Whilst this may seem distant and too blasé to be a form of labour support, the women whom she supported have reported to the contrary. They have said that when they opened their eyes to see this midwife sitting in the corner, knitting away, that they were comforted and knew that everything was fine – they were reassured that she was merely there and the clicking of her knitting needles served to ground them and remind them of her presence. This. This is holding space. How simple an act!

Too often I see birth partners and support workers offering pity to labouring women; ‘how I wish I could take your place’ or ‘it hurts me to see you in so much pain’ – this brings the focus away from the woman’s journey and over to the birth partner, the experience is not about you and your wishes to remove their pain, it is not about how much it hurts you to see them in pain – that does nothing for the mother and only brings attention in the wrong direction.

When you hold space for someone you don’t try to fix what can’t be fixed. You don’t try to explain the unexplainable. You don’t try to control the uncontrollable.

sydney birth photographer - mother in home waterbirth being supported by dad

Holding space is not only tied in with birth and death; I have encountered friends hold space for me in much less sensitive times throughout my life. One significant and common one for me has been body image. I love to feel fit and strong and mostly, I work hard to maintain a physique that I myself can be proud of. I compare myself only to myself when it comes to body image and I strive to better myself in this domain, constantly.

Recently, I have slacked off in this area of my life – I make no excuses and this has been a fully conscious decision of mine. I have gone from working out 6 days a week and eating healthily 80% of the time to struggling to make 1 workout a week. My priorities have changed, I am focusing on my business and devote all of my free time to that. It’s not a decision I am ashamed of, but do I wish for better balance in my life? Yes, of course I do. And I will get there.

When voicing my upset that I haven’t been able to manage as many workouts as I once could, and that I felt my body wasn’t as lean as it once was I am often met with comments like ‘oh please, you are still a size 8’ and “and you look amazing anyway, don’t complain about that!”.

This forces me into a place where I don’t feel safe voicing my feelings to the vast majority of people in my life for fear of being made to feel ‘stupid’ for feeling that way. I know these things are said in jest and it’s a common Australian way to ‘dust off’ an uncomfortable conversation and try to turn the topic into a light-hearted exchange but, it can be damaging to some and if I weren’t as tuned into my own mental state as I am, it really could contribute to some body image issues I could be battling on the inside. You never know.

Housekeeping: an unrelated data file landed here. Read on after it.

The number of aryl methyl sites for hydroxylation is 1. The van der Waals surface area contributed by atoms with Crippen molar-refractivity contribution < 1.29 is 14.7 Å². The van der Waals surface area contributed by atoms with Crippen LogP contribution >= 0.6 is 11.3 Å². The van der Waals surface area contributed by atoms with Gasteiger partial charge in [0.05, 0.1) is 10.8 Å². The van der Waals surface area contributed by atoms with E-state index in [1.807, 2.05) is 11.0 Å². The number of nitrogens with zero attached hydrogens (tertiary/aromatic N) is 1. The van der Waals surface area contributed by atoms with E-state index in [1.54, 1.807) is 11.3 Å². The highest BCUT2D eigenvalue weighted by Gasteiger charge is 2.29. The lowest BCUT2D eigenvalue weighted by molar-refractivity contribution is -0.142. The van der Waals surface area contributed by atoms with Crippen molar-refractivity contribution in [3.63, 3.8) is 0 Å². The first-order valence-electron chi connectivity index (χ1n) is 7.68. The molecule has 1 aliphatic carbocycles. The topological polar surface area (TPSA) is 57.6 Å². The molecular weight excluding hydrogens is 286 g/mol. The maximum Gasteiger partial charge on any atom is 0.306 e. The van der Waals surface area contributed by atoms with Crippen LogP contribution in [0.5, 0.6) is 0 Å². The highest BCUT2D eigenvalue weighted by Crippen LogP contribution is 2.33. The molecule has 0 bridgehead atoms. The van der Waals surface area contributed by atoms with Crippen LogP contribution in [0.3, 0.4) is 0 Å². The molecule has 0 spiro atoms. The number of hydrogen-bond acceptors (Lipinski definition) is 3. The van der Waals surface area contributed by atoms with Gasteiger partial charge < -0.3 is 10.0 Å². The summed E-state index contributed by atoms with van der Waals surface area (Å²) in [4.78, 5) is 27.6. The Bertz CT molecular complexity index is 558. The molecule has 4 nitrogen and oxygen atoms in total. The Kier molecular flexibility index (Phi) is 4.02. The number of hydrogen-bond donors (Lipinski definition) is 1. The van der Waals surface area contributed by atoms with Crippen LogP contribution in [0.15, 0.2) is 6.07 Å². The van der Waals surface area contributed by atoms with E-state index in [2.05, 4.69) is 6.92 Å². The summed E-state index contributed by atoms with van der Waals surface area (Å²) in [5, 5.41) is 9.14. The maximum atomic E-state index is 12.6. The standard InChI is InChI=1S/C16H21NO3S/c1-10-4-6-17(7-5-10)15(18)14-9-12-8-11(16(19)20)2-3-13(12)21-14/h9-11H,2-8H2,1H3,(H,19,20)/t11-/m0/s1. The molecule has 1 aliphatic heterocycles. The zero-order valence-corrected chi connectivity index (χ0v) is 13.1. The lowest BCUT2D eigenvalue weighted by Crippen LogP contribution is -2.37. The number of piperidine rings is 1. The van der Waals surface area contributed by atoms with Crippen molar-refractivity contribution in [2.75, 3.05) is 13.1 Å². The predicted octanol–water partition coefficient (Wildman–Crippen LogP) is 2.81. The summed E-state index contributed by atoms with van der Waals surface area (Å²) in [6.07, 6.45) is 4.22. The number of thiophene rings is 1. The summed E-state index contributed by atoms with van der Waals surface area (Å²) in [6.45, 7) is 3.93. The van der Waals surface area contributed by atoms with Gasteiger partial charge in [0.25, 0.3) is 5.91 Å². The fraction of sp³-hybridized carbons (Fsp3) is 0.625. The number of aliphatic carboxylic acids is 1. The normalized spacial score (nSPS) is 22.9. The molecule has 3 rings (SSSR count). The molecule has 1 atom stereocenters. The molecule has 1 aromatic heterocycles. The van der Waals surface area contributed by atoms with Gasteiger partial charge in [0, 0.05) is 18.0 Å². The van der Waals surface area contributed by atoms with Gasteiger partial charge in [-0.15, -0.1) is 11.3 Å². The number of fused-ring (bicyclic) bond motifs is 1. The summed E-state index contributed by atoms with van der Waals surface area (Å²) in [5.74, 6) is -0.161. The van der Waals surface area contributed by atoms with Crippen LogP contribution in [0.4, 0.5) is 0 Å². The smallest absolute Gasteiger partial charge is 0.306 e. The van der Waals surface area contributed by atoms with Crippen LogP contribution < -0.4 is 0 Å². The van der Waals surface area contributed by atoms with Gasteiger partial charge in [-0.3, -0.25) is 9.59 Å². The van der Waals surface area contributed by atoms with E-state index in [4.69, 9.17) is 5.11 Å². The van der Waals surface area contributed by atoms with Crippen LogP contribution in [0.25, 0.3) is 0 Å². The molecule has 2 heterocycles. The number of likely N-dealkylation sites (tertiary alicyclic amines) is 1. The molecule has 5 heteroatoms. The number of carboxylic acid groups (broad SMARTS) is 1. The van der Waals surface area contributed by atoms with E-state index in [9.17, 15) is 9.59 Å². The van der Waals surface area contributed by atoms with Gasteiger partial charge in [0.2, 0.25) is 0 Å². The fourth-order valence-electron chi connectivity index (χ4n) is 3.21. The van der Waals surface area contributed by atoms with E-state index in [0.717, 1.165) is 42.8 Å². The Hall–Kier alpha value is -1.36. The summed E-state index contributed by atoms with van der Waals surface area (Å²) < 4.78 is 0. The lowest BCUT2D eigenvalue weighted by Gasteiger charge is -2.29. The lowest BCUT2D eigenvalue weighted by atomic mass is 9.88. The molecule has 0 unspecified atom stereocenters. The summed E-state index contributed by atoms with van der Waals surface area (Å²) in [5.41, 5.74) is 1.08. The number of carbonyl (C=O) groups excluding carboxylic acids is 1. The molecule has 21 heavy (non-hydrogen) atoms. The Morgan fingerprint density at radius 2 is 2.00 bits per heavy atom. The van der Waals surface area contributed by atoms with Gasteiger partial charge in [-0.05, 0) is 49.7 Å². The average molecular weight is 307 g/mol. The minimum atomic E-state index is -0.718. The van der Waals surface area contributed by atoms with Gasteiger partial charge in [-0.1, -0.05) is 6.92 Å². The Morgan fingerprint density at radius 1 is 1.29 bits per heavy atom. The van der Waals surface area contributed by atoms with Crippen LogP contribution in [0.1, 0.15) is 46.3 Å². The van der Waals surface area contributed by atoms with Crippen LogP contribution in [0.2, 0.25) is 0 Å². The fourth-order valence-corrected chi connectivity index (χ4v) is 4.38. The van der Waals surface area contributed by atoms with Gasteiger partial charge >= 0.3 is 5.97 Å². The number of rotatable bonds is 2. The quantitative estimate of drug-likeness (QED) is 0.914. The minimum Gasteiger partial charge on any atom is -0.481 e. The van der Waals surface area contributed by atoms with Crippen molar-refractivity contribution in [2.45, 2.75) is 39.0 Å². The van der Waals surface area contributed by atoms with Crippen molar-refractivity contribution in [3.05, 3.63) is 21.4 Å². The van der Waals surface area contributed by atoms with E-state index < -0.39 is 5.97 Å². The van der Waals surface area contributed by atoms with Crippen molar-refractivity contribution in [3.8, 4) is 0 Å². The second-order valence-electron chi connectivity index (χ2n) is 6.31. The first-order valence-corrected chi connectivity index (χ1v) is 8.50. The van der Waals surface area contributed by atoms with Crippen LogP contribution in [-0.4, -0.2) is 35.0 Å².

My close friends however, are able to hold space for me on this topic. They know how much of a toll this lack of exercise takes on my mental health and they don’t belittle me for feeling ‘fat’ or lazy because they know that this is important to me. They don’t compare their bodies with mine and try to tell me that I’m still leaner than the next person – they are merely there for me and give me a space to be able to voice my concerns without judgment.

So next time someone is vulnerable with you, be it on the topic of death, birth or even body image – try not to offer a personal connection by way of shared experience and instead, actively think about how you can simply hold space for them in that moment.

With holding space, less is definitely more. It is said that inaction can be the most powerful gesture of love and service and this, for me, perfectly defines what it means to hold space.

I will leave you with some beautiful words by famed feminist and wordsmith Tanya Markul on holding space:

I’m holding space for you, Sister

I’m not the kind of woman who will look away when you talk about rape, abuse, or addiction. I won’t flinch when you walk in covered in dirt, muck and inner shit. I won’t judge your story of neglect, betrayal, or trauma. I won’t try to re-write your suicidal thoughts or self-hatred. I won’t ignore your cry. I won’t back away from your drool, vomit or blood. I won’t deny the relationship you have with your womb, work, or the unseen. I won’t belittle your body-image or self-wisdom. I won’t pretend I have an answer for you. I won’t compare your divorce, break-up or loss to another. Because I believe in you. I believe you when you say what you’ve been through, what you’re in, and all that you carry. I believe it when you say that you’ve tried, you want to, and that you will. I believe you now, and I will continue believing in you. Because I am the kind of woman who holds space. For you, sister.”